(* means like an hour of boring reading about running. I did the running, I can make it as long as I want. Let the dog have his day).
|The Bear. That's what an elevation profile should look like. The course goes from Logan, Utah to Bear Lake, Idaho.|
Not really the year I had been planning. I ran 1300 miles from January to May, then only 700 miles from June to September. You read that right- 700 miles in 4 months (40 miles/wk). I would be surprised if anyone in the 300 person Bear 100 field had run less than that. The problem was some sort of systemic crash after the scalding I got at Western States. I was wracked with dizziness and heavy legs, sore shins, headaches, back pain and low motivation. This lasted almost 2 months. I think it was over-training. Not from an absolute volume/intensity limit perspective, but in light of how my body fails to adapt in the early season- it was just too much. I stayed patient and allowed the healing and mental cleansing of time to work its magic. I knew the fall was my wheelhouse and I believed the hard work I had put in this spring would show up when I rested.
Besides actual running, I directed two races which required lots of hiking, trail work with heavy tools and chainsawing and time in the mountains. This kept me fit while the time passed. I was pretty sad to miss most of the prime mountain running season in McCall, but I listened to my body and prevented any further damage. By late August, things were feeling "right." I marked the IMTUF 100 course- logging several 20+ mile days in succession. Then, I had a decision to make: How would I choose to spend my energies? I had waited a full year for this feeling to come along again and I did not want to waste it. 100 milers only get so many bites at the apple. Only so many matches to burn.
My first thought was...I want piles of cash!!!! Run Rabbit Run had always been tempting with its 5 figure winners take, and top competition.
|The SpeedGoat with his winnings after another Run Rabbit Run windfall.|
I ended up running over 50 miles of the course over those few days in early September. I had a great time in spectacular weather. More importantly, I gained lots of course knowledge, that I feel I would not have been able to finish the race without. I went home, went hunting and did not go for a "run" for 17 days until race day came. However, the hunting time I put in was definitely the capstone of my fall fitness. It put a sharpness and efficiency in my mind and body that allowed me to toe the line ready to take it out hard.
My pre-race strategy
I'm a climber. I planned to run every step of every hill, finding a grinding rhythm on the ups to build gaps on the peleton/GOAT. After my training runs on the course, I felt that a 10 minute mile average was possible (16hrs 40 mins), but set my sights on trying to go under 17 hours, allowing for some low points during the race. This would break the course record of 17:50, set by Chris Kollar last year. I felt his run in 2012 was THE ultra running performance of the year. I was about to find out if I could measure up.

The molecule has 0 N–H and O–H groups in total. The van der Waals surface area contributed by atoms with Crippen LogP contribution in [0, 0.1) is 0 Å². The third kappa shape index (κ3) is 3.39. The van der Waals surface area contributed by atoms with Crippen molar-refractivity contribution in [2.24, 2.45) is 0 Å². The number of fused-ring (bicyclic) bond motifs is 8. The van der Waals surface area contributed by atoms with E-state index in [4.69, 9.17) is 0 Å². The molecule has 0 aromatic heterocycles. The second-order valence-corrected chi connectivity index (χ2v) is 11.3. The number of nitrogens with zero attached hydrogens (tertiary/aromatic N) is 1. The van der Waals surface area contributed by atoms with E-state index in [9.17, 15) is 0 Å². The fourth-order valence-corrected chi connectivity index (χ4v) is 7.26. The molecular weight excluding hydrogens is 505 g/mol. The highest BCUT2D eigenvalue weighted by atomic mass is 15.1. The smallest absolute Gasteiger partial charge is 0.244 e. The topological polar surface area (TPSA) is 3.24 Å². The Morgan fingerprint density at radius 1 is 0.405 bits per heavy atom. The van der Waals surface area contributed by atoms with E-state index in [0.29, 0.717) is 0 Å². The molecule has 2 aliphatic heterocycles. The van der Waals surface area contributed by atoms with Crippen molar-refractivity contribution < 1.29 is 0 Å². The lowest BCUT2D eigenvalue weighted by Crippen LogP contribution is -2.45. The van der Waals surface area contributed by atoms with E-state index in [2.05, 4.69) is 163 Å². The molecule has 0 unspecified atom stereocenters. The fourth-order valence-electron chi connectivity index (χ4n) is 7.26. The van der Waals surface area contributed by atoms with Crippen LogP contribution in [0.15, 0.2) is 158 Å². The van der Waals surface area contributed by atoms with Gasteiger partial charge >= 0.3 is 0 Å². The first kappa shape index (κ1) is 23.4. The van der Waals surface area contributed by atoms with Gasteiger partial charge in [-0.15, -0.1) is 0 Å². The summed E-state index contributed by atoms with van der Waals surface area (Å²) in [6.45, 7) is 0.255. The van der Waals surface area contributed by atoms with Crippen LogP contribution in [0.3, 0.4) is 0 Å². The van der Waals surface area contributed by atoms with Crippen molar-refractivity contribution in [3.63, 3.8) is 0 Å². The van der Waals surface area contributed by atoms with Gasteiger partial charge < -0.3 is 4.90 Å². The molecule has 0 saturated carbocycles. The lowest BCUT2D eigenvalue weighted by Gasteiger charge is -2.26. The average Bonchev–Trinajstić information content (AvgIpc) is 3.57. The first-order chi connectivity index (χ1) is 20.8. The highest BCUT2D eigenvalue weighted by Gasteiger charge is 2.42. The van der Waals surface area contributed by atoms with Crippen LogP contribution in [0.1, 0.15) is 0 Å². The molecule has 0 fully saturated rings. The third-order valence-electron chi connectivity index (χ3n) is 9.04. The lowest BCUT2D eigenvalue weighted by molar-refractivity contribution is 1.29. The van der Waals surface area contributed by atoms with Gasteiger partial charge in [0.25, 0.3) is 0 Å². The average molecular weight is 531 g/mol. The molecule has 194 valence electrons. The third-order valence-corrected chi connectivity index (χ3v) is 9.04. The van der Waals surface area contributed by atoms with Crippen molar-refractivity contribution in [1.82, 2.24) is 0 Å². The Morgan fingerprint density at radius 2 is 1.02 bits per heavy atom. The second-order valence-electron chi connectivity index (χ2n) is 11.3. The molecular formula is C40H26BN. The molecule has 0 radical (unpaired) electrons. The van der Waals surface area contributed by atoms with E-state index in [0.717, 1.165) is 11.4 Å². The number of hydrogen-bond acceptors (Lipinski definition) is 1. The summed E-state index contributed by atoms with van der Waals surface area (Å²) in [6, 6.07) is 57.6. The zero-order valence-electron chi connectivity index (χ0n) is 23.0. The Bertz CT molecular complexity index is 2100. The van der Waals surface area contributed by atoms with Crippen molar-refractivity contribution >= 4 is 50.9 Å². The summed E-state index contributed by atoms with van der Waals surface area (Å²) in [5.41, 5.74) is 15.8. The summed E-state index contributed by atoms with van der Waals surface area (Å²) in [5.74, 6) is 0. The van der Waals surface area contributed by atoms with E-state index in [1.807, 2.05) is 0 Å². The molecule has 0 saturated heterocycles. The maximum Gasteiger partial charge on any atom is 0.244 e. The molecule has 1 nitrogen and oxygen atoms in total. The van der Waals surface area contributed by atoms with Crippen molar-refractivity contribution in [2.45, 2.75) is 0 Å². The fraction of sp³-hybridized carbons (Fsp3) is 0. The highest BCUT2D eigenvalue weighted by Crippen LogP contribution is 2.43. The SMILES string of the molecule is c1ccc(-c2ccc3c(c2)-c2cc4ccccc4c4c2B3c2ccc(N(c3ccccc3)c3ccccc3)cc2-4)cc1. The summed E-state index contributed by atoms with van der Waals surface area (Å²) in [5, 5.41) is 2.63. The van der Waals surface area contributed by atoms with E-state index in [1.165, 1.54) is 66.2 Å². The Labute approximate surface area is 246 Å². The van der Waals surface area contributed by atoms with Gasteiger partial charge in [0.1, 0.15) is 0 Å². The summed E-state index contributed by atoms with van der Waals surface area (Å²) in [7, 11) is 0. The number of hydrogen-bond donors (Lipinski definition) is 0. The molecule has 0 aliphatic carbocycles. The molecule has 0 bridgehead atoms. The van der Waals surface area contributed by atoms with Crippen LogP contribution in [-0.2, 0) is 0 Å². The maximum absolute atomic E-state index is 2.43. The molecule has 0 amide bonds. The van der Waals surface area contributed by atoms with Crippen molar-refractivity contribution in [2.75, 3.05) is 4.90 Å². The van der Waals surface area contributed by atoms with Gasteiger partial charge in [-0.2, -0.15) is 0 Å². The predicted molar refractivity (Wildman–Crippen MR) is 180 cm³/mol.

As race week approached, I stopped hunting and started resting. The week before the race, I did nothing. I had an achy tightness in my left calf, so I just rested. I got some excellent massage work done by Katrina at Personalized Healing. I break it, she fixes it. Another blow to my time goal came when I saw the forecast. Snow, rain and cold descended from Canada and made the course a quagmire of snow and mud.
|Ready or not, one minute to start.|
I floated up the first couple miles of the opening hill. You run up a fairly steep hill gaining 4000+ feet in the first 10 miles. I built an early lead of several minutes and felt fine. Towards the top was a good bit of snow and sloppy mud, with sleety rain blowing sideways at times. After the opening single track trail, you take an ATV road up to the first aid station at mile 10.4. I could not find any markers on this section at the many junctions of the ATV roads. I stopped several times to check out the options, but I guessed correctly each time and made way to 10.4 (Logan Peak) aid without any real additional distance added- just some standing around mostly. I told the aid station people about my concerns and headed along the forest roads descending toward Leatham Hollow. More junctions, no markers...my mood was sowering quickly. I recalled that you needed to go left to reach Leatham Hollow aid, so I took a left on an unmarked ATV road. I went a few minutes and instinct told me I was off route. I ran back up the hill at top speed. I guess I picked the correct way, because at the real junction, I encountered a woman marking the course- headed my way. If she had not been there at the turn, I would have kept going, because the turn is obscure. That probably would have ended my race. I expressed my concerns, thanked her for marking that turn and headed down the smooth singletrack to Leatham Hollow aid (mile 20). My mood was very low here due to concerns about the markings, and lots of fatigue and pain in my hip flexors and frozen feet. My feet were entombed in an extra pound of frozen mud and would stay that way pretty much all day. The hip flexors ached from the extra weight of lifting the feet up.